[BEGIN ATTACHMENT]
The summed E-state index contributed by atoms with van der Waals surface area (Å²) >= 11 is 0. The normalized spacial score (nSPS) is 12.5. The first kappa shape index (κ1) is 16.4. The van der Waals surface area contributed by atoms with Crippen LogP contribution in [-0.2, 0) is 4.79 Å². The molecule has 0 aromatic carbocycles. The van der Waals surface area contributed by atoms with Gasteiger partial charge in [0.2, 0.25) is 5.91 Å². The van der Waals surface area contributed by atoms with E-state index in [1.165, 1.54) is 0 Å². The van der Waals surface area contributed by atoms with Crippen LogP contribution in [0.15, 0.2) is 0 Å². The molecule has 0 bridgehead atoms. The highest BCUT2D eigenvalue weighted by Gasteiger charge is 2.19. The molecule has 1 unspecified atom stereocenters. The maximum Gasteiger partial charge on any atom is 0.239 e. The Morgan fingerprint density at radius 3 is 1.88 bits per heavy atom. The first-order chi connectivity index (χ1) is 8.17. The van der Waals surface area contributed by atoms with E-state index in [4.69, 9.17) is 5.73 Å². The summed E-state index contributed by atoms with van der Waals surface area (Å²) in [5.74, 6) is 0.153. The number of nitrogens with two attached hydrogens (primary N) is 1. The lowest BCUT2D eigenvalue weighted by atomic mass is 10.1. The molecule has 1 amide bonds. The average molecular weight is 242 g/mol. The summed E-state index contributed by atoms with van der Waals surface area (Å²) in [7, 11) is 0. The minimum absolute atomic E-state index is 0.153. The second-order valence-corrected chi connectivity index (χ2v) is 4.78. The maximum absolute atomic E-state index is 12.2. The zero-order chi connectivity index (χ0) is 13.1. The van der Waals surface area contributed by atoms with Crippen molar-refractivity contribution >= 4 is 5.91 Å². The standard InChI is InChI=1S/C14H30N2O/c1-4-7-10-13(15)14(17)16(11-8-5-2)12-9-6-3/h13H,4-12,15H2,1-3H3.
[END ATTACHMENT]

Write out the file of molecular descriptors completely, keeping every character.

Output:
The summed E-state index contributed by atoms with van der Waals surface area (Å²) >= 11 is 0. The normalized spacial score (nSPS) is 12.5. The first kappa shape index (κ1) is 16.4. The van der Waals surface area contributed by atoms with Crippen LogP contribution in [-0.2, 0) is 4.79 Å². The molecule has 0 aromatic carbocycles. The van der Waals surface area contributed by atoms with Gasteiger partial charge in [0.2, 0.25) is 5.91 Å². The van der Waals surface area contributed by atoms with E-state index in [1.165, 1.54) is 0 Å². The van der Waals surface area contributed by atoms with Crippen LogP contribution in [0.15, 0.2) is 0 Å². The molecule has 0 bridgehead atoms. The highest BCUT2D eigenvalue weighted by Gasteiger charge is 2.19. The molecule has 1 unspecified atom stereocenters. The maximum Gasteiger partial charge on any atom is 0.239 e. The Morgan fingerprint density at radius 3 is 1.88 bits per heavy atom. The first-order chi connectivity index (χ1) is 8.17. The van der Waals surface area contributed by atoms with E-state index in [4.69, 9.17) is 5.73 Å². The summed E-state index contributed by atoms with van der Waals surface area (Å²) in [5.74, 6) is 0.153. The number of nitrogens with two attached hydrogens (primary N) is 1. The lowest BCUT2D eigenvalue weighted by atomic mass is 10.1. The molecule has 1 amide bonds. The average molecular weight is 242 g/mol. The summed E-state index contributed by atoms with van der Waals surface area (Å²) in [7, 11) is 0. The minimum absolute atomic E-state index is 0.153. The second-order valence-corrected chi connectivity index (χ2v) is 4.78. The maximum absolute atomic E-state index is 12.2. The zero-order chi connectivity index (χ0) is 13.1. The van der Waals surface area contributed by atoms with Crippen molar-refractivity contribution >= 4 is 5.91 Å². The standard InChI is InChI=1S/C14H30N2O/c1-4-7-10-13(15)14(17)16(11-8-5-2)12-9-6-3/h13H,4-12,15H2,1-3H3.